published Monday, July 8th, 2013

Wiedmer: Murray is now able to challenge for No. 1

Andy Murray of Britain reacts after winning against Novak Djokovic of Serbia in the Men's singles final match at the All England Lawn Tennis Championships in Wimbledon, London, Sunday, July 7, 2013.
Andy Murray of Britain reacts after winning against Novak Djokovic of Serbia in the Men's singles final match at the All England Lawn Tennis Championships in Wimbledon, London, Sunday, July 7, 2013.
Photo by Associated Press /Chattanooga Times Free Press.

Listen to new Wimbledon champ Andy Murray long enough and you might start to wonder whether his historic Sunday triumph over world No. 1 Novak Djokovic was won in the United Kingdom or the Magic Kingdom.

While anyone who watched it will swear the Great Scot earned Great Britain its first All-England Club men's single title since Fred Perry 77 years ago, all the while denying Djokovic his seventh major on the seventh day of the seventh month -- feel free to hum the Twilight Zone theme song at this moment -- even Murray seemed uncertain it actually occurred.

"I have no idea what happened," he replied after being asked to describe the finish.

He then explained to the BBC how he had dreamed of victory on Saturday night, "But I dreamed I was playing [fellow tour pros] Radek Stepanek or Lukasz Kubot instead of Novak."

This is the same Murray who told Wimbledon's assembled media before the world's most famous tennis tourney began that after last year's crushing loss to Roger Federer in the final, he later dreamed he'd actually won, only to wake up and realize he hadn't.

So maybe it isn't real, after all. Maybe we've all been placed under some crazy spell by a potion cooked up by Harry Potter, some desperate act to falsely make the British Empire believe the end of its famous fortnight was delightful rather than frightful.

Maybe we'll all wake up a week or two from now and realize that the weirdest, wackiest Wimbledon in history was all a figment of our imaginations.

That Rafael Nadal didn't really lose in the opening round to Steve Darcis, who then had to retire with a shoulder problem before his next match.

That Federer didn't bow out two days later to Sergiy Stakhovsky, who then fell meekly in the third round.

That Maria Sharapova didn't really also lose in the second round to Michelle Larcher de Brito, that defeat later blamed on the fact that she's apparently so in love with men's tour player Grigor Dimitrov she can no longer focus on her forehand.

That Serena Williams -- arguably the greatest closer in the history of the sport -- didn't blow a 4-2 lead in the third set against Sabine Lisiki, losing 6-4 in the quarterfinals.

But it all seems real today and if so, it might also signal a renaissance for men's tennis, where it could be argued that there has never been so much Hall of Fame talent at the top at the same time..

Just look at the field. Despite having his record streak of 36 straight Grand Slam quarterfinals come to an end, Federer still owns a record 17 singles titles in the majors. Nadal has 12, Djokovic six and Murray's won two of the last four, reaching the final of the last four majors he's played in, since he skipped last month's French Open with an injury.

Moreover, Murray seemed the more polished and poised player on Sunday, both his serve and legs faster than the Djokester.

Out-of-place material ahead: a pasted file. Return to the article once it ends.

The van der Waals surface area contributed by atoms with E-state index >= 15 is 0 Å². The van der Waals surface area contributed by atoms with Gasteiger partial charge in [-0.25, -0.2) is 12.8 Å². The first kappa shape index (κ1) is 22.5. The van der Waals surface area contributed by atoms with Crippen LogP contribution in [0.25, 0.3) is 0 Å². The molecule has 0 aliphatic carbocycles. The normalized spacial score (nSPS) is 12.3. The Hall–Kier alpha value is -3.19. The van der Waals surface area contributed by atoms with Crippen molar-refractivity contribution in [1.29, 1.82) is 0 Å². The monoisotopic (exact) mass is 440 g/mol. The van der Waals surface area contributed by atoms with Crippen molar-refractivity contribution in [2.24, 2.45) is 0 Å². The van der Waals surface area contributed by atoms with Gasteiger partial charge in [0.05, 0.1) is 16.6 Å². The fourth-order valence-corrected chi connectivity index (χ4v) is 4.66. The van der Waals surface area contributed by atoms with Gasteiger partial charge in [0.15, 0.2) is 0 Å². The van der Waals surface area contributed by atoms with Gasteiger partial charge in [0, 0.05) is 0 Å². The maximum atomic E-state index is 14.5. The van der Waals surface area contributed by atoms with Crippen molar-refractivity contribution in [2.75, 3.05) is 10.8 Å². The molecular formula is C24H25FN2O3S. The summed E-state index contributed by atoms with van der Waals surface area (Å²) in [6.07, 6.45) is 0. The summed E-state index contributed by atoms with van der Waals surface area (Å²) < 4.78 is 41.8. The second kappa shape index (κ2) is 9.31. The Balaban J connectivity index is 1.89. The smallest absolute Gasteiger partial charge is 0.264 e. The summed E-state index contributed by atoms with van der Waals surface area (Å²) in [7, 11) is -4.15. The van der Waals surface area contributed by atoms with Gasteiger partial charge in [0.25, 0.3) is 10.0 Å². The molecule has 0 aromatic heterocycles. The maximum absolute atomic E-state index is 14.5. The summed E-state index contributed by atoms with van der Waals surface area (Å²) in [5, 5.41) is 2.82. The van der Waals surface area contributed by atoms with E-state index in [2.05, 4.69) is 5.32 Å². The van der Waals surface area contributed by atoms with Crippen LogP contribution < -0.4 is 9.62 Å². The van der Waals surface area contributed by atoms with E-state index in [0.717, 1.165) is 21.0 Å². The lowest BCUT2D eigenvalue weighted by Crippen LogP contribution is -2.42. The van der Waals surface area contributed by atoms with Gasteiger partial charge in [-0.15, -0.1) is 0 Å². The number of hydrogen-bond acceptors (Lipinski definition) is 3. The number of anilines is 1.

Pointing to his "team," which features his mom, Judy, his coach Ivan Lendl and girlfriend Kim Sears -- and has anyone ever seen actress Alicia Silverstone and Sears in the same place at the same time? -- Murray said: "They've done a great job of patching over some mental scars."

He added, "I've learned from all of my defeats," as chants of "Andy, Andy, Andy" filled the sunny skies from his hometown of Dunblane, Scotland, to London, to every inch of Wimbledon's hallowed grounds, including Henman Hill, the grassy knoll where the ticketless watch on a giant video screen.

Named for former British star Tim Henman, it has been suggested by more than one journalist that the Hill be renamed Murray Mound.

Even Henman proclaimed on the BBC late Sunday, "Andy has inspired a generation."

This quartet of Federer, Nadal, Djokovic and Murray should be inspiring a global generation of young people to pick up a sport that's relatively cheap to play and can provide great exercise for life.

As Henman said of Murray's potential impact on the United Kingdom: "Adult participation numbers [in tennis] have been dropped and there have been rumors of funding being cut. How could they cut funding after what we witnessed today? I think the park courts will be full in the next couple of weeks."

Former United States greats Jimmy Connors and John McEnroe once made that dream come true in this country. City courts were often overflowing in the 1970s and early 1980s. Television ratings soared. Nike later swooshed in with clever ads featuring Pete Sampras and Andre Agassi.

No more. You seemingly have to subscribe to the Tennis Channel to watch any tourney outside the four majors, despite the current brilliance on display before our eyes almost weekly.

As ESPN wrapped up its Sunday coverage, Patrick McEnroe said of Murray's future: "The best is yet to come for him."

And quite possibly the sport in general, whether we ever watch it in great numbers again, or not.

Contact Mark Wiedmer at mwiedmer@timesfreepress.com.

about Mark Wiedmer...

Mark Wiedmer started work at the Chattanooga News-Free Press on Valentine’s Day of 1983. At the time, he had to get an advance from his boss to buy a Valentine gift for his wife. Mark was hired as a graphic artist but quickly moved to sports, where he oversaw prep football for a time, won the “Pick’ em” box in 1985 and took over the UTC basketball beat the following year. By 1990, he was ...

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